Don’t believe me? Bob Zemeckis couldn’t have Michael J. Fox, so Eric Stoltz was originally cast as Marty Mcfly. Tom Selleck would have been Indiana Jones had he not been contractually obligated to the TV series Magnum P.I. Sean Connery turned down the role of Gandalf in Lord of the Rings, losing out on millions of dollars because he didn’t “get it”! I rest my case. It’s always “Who can we get and who’s available?”
So knowing all this, let’s set up production for this 1999 blockbuster. A film we’re calling The Avengers.
Nothing gets made in Hollywood without a script. Ok, let me rephrase that…Most things don’t get made in Hollywood without a script. Fortunate for the studio, Nick Fury was penned by a promising young writer named David S. Goyer (Dark City, Batman Begins). Most of the executives want Goyer to pen the next Nick Fury installment (or whatever this thing is), but a few scoff at the notion of a TV writer writing a Hollywood movie (again this is the ‘90s). The few naysayers however are outvoted, as he has already sold a script for a film in production for a different Marvel property called Blade.
Goyer is sent away to write the film with specific notes to lean “younger” for the characters as well as make a commercially viable property (we’re talking merchandising dollas). The studio moves on to finding a director to helm this adaptation towards the horizon.
Obviously, the studio would love Steven Spielberg or James Cameron to helm the picture, but it’s a Thursday morning and they’re still dreaming. Spielberg crushed the previous summer with The Lost World: Jurassic Park and Cameron is king of the world because Titanic is STILL making money months after being released.
The higher-ups turn their attention elsewhere. Their second and third choices are the previously mentioned Richard Donner and Michael Bay. Donner is set to release Lethal Weapon 4 and Bay has a little disaster film ready to explode called Armageddon a few months away. Both are interested, but won’t commit to this unknown superhero property. A few executives mention a director Martin Campell (Goldeneye, Casino Royale), who just directed The Mark of Zorro. Someone brings up this visionary young director David Fincher, but he’s unavailable, currently in pre-production for film adaption of a book called Fight Club.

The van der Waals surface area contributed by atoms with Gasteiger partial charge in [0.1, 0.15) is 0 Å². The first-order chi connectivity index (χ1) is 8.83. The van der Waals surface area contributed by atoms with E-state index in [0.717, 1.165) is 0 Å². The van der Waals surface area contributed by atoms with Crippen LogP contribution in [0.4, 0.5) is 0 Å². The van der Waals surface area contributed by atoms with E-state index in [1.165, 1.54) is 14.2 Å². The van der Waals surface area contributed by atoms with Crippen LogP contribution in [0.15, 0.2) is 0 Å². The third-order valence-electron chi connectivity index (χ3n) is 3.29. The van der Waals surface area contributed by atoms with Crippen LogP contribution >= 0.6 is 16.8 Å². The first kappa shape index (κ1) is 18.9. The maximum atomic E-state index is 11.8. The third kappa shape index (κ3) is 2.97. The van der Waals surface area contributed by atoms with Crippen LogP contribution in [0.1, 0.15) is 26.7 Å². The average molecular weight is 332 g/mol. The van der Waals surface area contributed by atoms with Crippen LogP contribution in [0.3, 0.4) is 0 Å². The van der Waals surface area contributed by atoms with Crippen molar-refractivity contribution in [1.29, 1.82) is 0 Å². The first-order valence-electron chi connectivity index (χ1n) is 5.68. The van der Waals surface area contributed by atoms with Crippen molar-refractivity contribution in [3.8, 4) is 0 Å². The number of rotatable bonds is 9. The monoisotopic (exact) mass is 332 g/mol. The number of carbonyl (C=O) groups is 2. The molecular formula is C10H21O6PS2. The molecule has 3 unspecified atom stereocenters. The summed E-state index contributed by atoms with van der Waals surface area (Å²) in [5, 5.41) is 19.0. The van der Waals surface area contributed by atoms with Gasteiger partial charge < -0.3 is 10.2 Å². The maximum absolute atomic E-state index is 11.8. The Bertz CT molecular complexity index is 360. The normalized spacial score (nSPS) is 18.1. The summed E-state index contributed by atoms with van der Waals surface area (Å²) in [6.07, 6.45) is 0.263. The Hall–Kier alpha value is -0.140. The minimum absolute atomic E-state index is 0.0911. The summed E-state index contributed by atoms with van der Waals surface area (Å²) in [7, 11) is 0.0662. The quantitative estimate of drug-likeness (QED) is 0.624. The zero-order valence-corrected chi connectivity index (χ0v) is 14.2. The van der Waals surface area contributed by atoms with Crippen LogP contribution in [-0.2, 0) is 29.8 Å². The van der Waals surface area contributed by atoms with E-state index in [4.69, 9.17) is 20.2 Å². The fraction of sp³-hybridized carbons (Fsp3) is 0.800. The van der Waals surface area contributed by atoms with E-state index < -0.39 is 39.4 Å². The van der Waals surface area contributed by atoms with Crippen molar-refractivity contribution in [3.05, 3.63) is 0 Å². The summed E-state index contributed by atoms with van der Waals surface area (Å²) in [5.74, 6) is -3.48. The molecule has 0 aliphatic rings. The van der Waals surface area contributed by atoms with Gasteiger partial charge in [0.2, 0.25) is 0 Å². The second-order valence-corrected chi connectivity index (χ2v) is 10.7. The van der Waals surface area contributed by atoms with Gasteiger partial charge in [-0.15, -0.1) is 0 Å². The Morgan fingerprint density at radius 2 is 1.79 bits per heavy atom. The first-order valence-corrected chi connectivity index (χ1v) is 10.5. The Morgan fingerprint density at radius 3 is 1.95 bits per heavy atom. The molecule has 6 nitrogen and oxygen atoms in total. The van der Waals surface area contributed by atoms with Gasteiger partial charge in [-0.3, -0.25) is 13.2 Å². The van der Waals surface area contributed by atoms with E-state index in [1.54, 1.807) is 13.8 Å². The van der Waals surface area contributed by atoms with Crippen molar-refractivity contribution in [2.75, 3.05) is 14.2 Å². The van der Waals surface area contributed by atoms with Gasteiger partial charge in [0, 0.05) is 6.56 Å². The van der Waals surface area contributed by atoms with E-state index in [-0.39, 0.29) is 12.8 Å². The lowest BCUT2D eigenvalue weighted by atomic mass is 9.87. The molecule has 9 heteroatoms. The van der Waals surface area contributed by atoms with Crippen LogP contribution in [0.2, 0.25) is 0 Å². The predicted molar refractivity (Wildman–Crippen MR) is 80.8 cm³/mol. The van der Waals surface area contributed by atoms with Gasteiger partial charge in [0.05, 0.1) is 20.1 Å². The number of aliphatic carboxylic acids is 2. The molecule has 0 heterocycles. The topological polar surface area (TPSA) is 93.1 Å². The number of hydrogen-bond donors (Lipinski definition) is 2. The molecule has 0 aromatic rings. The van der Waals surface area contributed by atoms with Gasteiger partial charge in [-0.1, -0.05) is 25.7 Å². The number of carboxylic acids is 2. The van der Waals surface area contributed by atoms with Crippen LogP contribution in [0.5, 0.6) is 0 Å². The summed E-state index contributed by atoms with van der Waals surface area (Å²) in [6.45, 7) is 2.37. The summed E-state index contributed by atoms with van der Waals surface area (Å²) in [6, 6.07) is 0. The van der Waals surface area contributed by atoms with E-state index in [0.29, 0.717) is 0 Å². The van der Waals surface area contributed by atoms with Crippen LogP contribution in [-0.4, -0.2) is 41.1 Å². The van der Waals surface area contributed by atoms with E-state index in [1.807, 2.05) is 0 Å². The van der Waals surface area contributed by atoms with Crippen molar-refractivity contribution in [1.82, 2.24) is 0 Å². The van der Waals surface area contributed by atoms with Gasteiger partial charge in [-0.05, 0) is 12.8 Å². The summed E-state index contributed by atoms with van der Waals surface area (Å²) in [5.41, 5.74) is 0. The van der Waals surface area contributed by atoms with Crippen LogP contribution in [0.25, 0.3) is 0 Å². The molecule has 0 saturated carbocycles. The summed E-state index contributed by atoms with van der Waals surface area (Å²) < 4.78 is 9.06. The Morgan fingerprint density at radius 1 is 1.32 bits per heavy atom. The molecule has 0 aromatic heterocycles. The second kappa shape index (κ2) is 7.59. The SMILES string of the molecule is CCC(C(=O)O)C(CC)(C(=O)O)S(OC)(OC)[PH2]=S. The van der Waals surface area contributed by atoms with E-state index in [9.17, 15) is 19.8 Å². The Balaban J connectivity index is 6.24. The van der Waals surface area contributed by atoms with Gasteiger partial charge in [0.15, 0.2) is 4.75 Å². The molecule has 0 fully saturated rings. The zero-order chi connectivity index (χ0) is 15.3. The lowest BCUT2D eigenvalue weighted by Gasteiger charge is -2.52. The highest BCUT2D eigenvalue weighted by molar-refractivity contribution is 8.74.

They ultimately take a meeting and go with a young director with a knack for story, James Mangold, who released a small film the previous year called Copland and is immediately available. While Copland didn’t set the box office on fire, it made four times its money back, garnered critical acclaim for Sylvester Stallone, and proved Mangold could handle a large ensemble cast.
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If you’re still with me on this trip, this is where liberties need to start being taken. In our universe, Marvel started with Iron Man, then moved on Incredible Hulk, Captain America, and so on. This gave each character a film or two of back story, so a film like 2012’s The Avengers didn’t have to waste time doing that.
Let’s just assume, we’re skipping the buffet and going straight for dessert, a la 2017’s Justice League, and no one has a problem with it. Let’s just assume Goyer came back with a script similar to Joss Whedon’s. And let’s also assume the studio had the film rights to all of the same characters. And let’s really assume someone like J. J. Abrams (who was only a writer at the time) didn’t find a way to get onto the 20th Century Fox lot and wrangle the keys to the castle to REALLY make things interesting.
We’re just getting started! Next week, we’ll begin diving into the casting for Avengers: 1999. Who do you think will make the call sheet? Let us know below!